By Sophie Almond |
Whilst summer heralds the beginning of long hot days, ice creams in the park, and a gloriously empty library, it also marks the end of the academic year. Having begun my PhD in October 2018, I now find myself approaching the end of my first twelve months as a fully-fledged postgraduate researcher. Summer is undoubtedly a great time to make the most of your quiet campus, and to get some serious writing done. But it also provides the perfect opportunity to reflect on what you’ve achieved throughout the year, and to consider the transition that lies ahead of you. When you’re in the thick of it, working to tight deadlines and spending endless days in a remote archive office somewhere, it can be hard to appreciate how far you have truly come.
In my trusty supervision notebook, where I jot down thoughts in preparation for my monthly meetings, the first bullet point on the very first page reads: ‘Find out what is expected of me – WHAT AM I DOING????’. This accurately reflects my mindset at the time. Starting the PhD was a blind leap of faith into the terrifying unknown. I vaguely knew what I wanted to do, but didn’t have a clue about how to do it. A seemingly impossible task lay ahead of me, and I didn’t know whether I would be able to get through it and live up to everyone’s expectations.
How did I overcome this feeling of existential dread?
Well, I took things one day at a time, and I learnt not to be too hard on myself. On a good day, I work from around nine until three. On a bad day, I watch Netflix all day in my pyjamas, and do you know what? that’s okay. The PhD is a marathon, not a sprint, and one of the most important things I have learnt is that you have to allow yourself time to do things that make you happy. This might not be the most productive working style, but it has kept me sane over the past year. I still feel like I’m making most things up as I go along, but having a flexible routine has made my work seem more manageable. I’m now well on the way to finishing my first chapter, and somehow I have submitted my first article for review. Whilst these milestones seemed insurmountable nine months ago, it just shows that hard work, and a lot of self-love, pays off in the end.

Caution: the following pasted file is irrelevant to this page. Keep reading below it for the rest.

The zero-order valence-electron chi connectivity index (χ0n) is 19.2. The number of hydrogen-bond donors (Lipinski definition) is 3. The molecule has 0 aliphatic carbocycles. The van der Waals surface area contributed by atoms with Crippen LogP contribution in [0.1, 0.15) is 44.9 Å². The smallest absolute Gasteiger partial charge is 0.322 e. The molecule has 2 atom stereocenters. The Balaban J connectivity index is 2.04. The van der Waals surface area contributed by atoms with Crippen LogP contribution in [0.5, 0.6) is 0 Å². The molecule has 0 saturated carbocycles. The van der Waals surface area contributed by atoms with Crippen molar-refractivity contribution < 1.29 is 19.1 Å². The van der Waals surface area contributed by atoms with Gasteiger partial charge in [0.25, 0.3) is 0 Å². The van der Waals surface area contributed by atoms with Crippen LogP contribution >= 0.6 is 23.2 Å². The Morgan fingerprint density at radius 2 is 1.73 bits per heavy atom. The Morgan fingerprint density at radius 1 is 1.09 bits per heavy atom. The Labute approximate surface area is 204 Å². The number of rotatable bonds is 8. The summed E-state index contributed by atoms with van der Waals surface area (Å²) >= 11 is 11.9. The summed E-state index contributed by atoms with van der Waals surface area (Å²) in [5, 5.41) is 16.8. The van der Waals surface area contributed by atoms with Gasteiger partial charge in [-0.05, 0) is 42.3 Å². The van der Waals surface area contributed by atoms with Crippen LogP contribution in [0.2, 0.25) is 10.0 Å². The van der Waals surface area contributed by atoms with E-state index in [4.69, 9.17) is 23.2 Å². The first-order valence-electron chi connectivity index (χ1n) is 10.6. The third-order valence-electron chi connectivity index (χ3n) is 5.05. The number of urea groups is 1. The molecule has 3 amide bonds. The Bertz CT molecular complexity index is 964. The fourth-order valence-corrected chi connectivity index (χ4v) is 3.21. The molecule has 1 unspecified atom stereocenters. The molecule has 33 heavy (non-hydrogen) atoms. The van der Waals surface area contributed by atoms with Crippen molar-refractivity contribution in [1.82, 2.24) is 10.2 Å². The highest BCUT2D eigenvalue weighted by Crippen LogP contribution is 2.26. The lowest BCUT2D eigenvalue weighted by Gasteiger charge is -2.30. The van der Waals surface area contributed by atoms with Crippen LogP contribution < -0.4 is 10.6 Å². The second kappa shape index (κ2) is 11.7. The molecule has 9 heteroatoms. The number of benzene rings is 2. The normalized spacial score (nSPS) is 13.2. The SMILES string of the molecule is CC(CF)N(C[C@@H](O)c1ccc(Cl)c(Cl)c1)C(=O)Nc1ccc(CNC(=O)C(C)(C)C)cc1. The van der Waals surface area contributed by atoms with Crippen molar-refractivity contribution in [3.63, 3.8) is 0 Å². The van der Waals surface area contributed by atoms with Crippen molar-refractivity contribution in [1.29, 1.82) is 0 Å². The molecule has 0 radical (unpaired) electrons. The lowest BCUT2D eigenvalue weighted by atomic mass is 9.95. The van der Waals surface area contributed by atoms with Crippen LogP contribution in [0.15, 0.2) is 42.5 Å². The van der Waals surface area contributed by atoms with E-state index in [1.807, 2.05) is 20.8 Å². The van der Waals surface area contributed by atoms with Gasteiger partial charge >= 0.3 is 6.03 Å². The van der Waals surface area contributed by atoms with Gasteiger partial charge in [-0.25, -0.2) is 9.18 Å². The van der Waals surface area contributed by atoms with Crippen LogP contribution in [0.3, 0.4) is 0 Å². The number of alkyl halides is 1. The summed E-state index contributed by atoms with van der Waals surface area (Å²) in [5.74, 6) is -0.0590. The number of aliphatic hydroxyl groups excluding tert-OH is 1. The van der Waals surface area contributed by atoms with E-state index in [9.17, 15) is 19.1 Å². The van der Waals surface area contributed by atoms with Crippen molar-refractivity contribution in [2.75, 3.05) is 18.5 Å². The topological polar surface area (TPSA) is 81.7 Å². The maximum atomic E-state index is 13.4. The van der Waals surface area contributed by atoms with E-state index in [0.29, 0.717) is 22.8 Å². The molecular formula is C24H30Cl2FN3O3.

The PhD is a marathon, not a sprint, and one of the most important things I have learnt is that you have to allow yourself time to do things that make you happy.
Throughout the year, I’ve presented papers at five conferences (three of these were, rather stupidly, in the same month). This baptism of fire took me outside of my comfort zone, and threw me head first into my research. In two weeks time, I am flying to New York to speak at my first international conference. If you had told me a year ago that this was going to happen, I would have laughed in your face. It sounds cheesy, but you have to believe in yourself, and take every opportunity that comes your way (within reason). Conferences and workshops are amazing for networking, but they can be extremely draining. Knowing your own limitations is so important – don’t feel that you have to please everyone else.
Wherever you started at the beginning of the year, chances are you have come a long way and achieved some pretty amazing things. Ask yourself, what are the five things you are most proud of this year?
- Being accepted to present my history paper at an international medical conference in New York
- Surviving a house move that I thought was going to break me (an experience you can read about here).
- Submitting a paper to an academic journal that I admire
- Reading twenty-six (and counting) books for pleasure
- Growing sunflowers from seed on our balcony
Moving forward, whether that be into the next year of you PhD, or into the big wide world, can be extremely scary. But taking some time to reflect over the past twelve months can remind you of where you began, and give you some important perspective on where you are going next.
Don’t forget to celebrate your achievements, and well done for being amazing!
Sophie Almond is an almost-second-year PhD student studying at the University of Leicester. She enjoys growing flowers on her balconies, amongst other things. You can follow her on Twitter here.
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